“Bert Allerton’s Rules for the Close-Up Magician. “ Part Ten

Please note that each element of “Bert Allerton’s Rules for the Close-Up Magician“ has been reprinted with the express written consent of Magic Inc. (no part may be re-printed in other media without consent of Magic Inc.)

To get a copy of, “Bert Allerton: The Close-Up Magician. “ Visit: http://www.magicinc.net/closeupmagician.aspx

We continue with our last point in the series…
“To be a really successful close-up magician you must:”
10. And last, but basically a first requirement, be a technician, as near to a perfectionist as possible. Learn to do all your moves automatically and effortlessly, so you can project you personality and do a real selling job.

If you can’t do ‘the work’ then you can’t do your job – period. Nothing should ever look difficult unless you’re making it look difficult intentionally. The “selling job” he’s referring to is not getting them to give you money per se. It’s getting people to invest in YOU.

When people witness a performance they have to buy into it. Imagine a bar where a band is playing. It’s unlikely that anyone says to their self, “Great I love music this will be awesome!” Typically people listen a bit first, waiting to see if the band is any good. They want to know there’s not going to be terrible vocals or sour notes. Once they know the band is good they let down their guard and ‘buy into’ the experience.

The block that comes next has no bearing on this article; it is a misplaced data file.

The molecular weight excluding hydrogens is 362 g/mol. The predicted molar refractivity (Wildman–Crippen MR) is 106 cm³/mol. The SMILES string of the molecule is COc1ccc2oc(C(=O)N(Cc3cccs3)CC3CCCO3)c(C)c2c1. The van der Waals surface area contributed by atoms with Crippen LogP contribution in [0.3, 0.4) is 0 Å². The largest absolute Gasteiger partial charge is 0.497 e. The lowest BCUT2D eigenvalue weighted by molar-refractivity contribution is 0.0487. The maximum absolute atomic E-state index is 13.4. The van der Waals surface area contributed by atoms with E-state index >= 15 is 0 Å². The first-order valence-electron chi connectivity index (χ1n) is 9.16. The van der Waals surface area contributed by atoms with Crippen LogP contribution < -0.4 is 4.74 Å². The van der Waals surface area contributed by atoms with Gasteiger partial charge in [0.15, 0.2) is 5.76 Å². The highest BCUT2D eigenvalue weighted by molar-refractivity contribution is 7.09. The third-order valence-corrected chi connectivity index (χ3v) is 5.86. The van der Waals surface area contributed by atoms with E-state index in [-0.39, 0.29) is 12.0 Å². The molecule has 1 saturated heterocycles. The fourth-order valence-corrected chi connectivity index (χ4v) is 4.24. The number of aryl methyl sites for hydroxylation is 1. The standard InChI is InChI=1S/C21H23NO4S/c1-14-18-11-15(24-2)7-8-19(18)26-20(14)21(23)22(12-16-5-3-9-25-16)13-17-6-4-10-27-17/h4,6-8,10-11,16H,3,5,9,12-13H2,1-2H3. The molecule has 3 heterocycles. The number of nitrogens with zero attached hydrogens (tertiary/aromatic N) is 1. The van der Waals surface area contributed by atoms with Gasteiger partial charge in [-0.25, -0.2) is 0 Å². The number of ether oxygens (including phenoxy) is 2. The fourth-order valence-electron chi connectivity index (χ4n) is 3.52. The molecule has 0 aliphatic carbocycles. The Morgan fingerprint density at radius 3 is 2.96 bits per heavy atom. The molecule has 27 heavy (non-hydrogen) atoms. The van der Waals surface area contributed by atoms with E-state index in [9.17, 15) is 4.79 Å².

The same is true in magic – one needs to master their act if people are ever going to fully give themselves over to the experience. When they do the act goes from “watching a few tricks” to a suspension of disbelief and investment into the experience.

That’s when the real magic takes place.

I hope this inspires you in your craft, art, hobby or passion. I believe there’s something here for everyone in any occupation. I would even go so far to say in every personal relationship as well. Ultimately our performances are a form of relationship.

I hope all of your relationships are good ones. Cheers!